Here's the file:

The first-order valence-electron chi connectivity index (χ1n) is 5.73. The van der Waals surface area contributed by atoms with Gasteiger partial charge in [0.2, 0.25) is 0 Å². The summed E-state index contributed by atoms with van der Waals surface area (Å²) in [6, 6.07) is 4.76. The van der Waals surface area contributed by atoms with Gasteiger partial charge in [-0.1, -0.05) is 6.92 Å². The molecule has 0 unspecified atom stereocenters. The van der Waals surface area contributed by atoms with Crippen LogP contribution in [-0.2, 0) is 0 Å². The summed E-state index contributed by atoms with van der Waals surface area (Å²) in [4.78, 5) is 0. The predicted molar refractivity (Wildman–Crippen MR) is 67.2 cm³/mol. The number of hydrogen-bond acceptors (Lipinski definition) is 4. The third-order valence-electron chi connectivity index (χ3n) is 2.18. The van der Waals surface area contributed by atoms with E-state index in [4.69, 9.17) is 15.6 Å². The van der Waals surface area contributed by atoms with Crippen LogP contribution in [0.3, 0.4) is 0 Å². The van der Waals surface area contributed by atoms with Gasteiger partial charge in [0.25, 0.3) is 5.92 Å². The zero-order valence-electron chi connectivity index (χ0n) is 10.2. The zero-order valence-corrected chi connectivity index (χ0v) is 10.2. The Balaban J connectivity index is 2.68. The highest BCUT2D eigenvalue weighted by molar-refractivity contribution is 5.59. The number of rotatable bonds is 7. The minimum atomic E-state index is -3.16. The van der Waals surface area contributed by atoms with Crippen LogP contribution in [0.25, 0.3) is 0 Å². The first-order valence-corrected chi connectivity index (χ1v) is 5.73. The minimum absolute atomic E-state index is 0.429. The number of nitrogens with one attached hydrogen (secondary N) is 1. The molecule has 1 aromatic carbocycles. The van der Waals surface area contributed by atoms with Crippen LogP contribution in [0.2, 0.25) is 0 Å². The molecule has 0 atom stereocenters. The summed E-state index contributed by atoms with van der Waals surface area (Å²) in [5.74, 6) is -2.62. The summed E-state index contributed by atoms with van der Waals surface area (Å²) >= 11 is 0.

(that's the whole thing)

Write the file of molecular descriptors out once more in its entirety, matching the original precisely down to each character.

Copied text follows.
The first-order valence-electron chi connectivity index (χ1n) is 5.73. The van der Waals surface area contributed by atoms with Gasteiger partial charge in [0.2, 0.25) is 0 Å². The summed E-state index contributed by atoms with van der Waals surface area (Å²) in [6, 6.07) is 4.76. The van der Waals surface area contributed by atoms with Gasteiger partial charge in [-0.1, -0.05) is 6.92 Å². The molecule has 0 unspecified atom stereocenters. The van der Waals surface area contributed by atoms with Crippen LogP contribution in [-0.2, 0) is 0 Å². The summed E-state index contributed by atoms with van der Waals surface area (Å²) in [4.78, 5) is 0. The predicted molar refractivity (Wildman–Crippen MR) is 67.2 cm³/mol. The number of hydrogen-bond acceptors (Lipinski definition) is 4. The third-order valence-electron chi connectivity index (χ3n) is 2.18. The van der Waals surface area contributed by atoms with E-state index in [4.69, 9.17) is 15.6 Å². The van der Waals surface area contributed by atoms with Crippen LogP contribution in [0.3, 0.4) is 0 Å². The van der Waals surface area contributed by atoms with Gasteiger partial charge in [0.25, 0.3) is 5.92 Å². The zero-order valence-electron chi connectivity index (χ0n) is 10.2. The zero-order valence-corrected chi connectivity index (χ0v) is 10.2. The Balaban J connectivity index is 2.68. The highest BCUT2D eigenvalue weighted by molar-refractivity contribution is 5.59. The number of rotatable bonds is 7. The minimum atomic E-state index is -3.16. The van der Waals surface area contributed by atoms with Crippen LogP contribution in [0.25, 0.3) is 0 Å². The first-order valence-corrected chi connectivity index (χ1v) is 5.73. The minimum absolute atomic E-state index is 0.429. The number of nitrogens with one attached hydrogen (secondary N) is 1. The molecule has 1 aromatic carbocycles. The van der Waals surface area contributed by atoms with Crippen LogP contribution in [0.2, 0.25) is 0 Å². The molecule has 0 atom stereocenters. The summed E-state index contributed by atoms with van der Waals surface area (Å²) in [5.74, 6) is -2.62. The summed E-state index contributed by atoms with van der Waals surface area (Å²) >= 11 is 0.